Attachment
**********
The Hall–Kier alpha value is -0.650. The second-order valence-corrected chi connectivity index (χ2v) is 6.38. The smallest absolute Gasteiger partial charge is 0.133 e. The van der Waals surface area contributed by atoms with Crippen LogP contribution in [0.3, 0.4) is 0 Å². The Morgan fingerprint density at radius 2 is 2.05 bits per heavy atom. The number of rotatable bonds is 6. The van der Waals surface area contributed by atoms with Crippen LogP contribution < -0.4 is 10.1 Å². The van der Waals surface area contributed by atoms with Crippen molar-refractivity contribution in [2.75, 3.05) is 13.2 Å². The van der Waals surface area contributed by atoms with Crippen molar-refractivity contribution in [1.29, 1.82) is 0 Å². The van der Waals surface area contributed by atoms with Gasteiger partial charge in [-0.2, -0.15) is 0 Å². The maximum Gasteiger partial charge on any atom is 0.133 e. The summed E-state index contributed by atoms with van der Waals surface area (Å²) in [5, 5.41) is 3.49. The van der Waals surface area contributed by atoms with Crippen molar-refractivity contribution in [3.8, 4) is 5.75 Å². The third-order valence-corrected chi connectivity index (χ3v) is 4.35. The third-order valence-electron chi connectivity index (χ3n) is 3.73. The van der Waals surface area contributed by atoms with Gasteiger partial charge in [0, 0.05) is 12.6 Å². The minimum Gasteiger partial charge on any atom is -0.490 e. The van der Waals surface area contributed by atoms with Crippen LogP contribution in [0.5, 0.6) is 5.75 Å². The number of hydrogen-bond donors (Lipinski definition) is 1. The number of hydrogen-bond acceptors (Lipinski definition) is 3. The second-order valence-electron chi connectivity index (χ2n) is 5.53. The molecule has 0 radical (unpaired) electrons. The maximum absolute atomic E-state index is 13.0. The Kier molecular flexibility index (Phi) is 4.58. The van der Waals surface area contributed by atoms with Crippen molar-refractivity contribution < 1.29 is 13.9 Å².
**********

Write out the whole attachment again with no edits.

The Hall–Kier alpha value is -0.650. The second-order valence-corrected chi connectivity index (χ2v) is 6.38. The smallest absolute Gasteiger partial charge is 0.133 e. The van der Waals surface area contributed by atoms with Crippen LogP contribution in [0.3, 0.4) is 0 Å². The Morgan fingerprint density at radius 2 is 2.05 bits per heavy atom. The number of rotatable bonds is 6. The van der Waals surface area contributed by atoms with Crippen LogP contribution < -0.4 is 10.1 Å². The van der Waals surface area contributed by atoms with Crippen molar-refractivity contribution in [2.75, 3.05) is 13.2 Å². The van der Waals surface area contributed by atoms with Crippen molar-refractivity contribution in [1.29, 1.82) is 0 Å². The van der Waals surface area contributed by atoms with Gasteiger partial charge in [-0.2, -0.15) is 0 Å². The maximum Gasteiger partial charge on any atom is 0.133 e. The summed E-state index contributed by atoms with van der Waals surface area (Å²) in [5, 5.41) is 3.49. The van der Waals surface area contributed by atoms with Crippen molar-refractivity contribution in [3.8, 4) is 5.75 Å². The third-order valence-corrected chi connectivity index (χ3v) is 4.35. The third-order valence-electron chi connectivity index (χ3n) is 3.73. The van der Waals surface area contributed by atoms with Gasteiger partial charge in [0, 0.05) is 12.6 Å². The minimum Gasteiger partial charge on any atom is -0.490 e. The van der Waals surface area contributed by atoms with Crippen LogP contribution in [0.5, 0.6) is 5.75 Å². The number of hydrogen-bond donors (Lipinski definition) is 1. The number of hydrogen-bond acceptors (Lipinski definition) is 3. The second-order valence-electron chi connectivity index (χ2n) is 5.53. The molecule has 0 radical (unpaired) electrons. The maximum absolute atomic E-state index is 13.0. The Kier molecular flexibility index (Phi) is 4.58. The van der Waals surface area contributed by atoms with Crippen molar-refractivity contribution < 1.29 is 13.9 Å².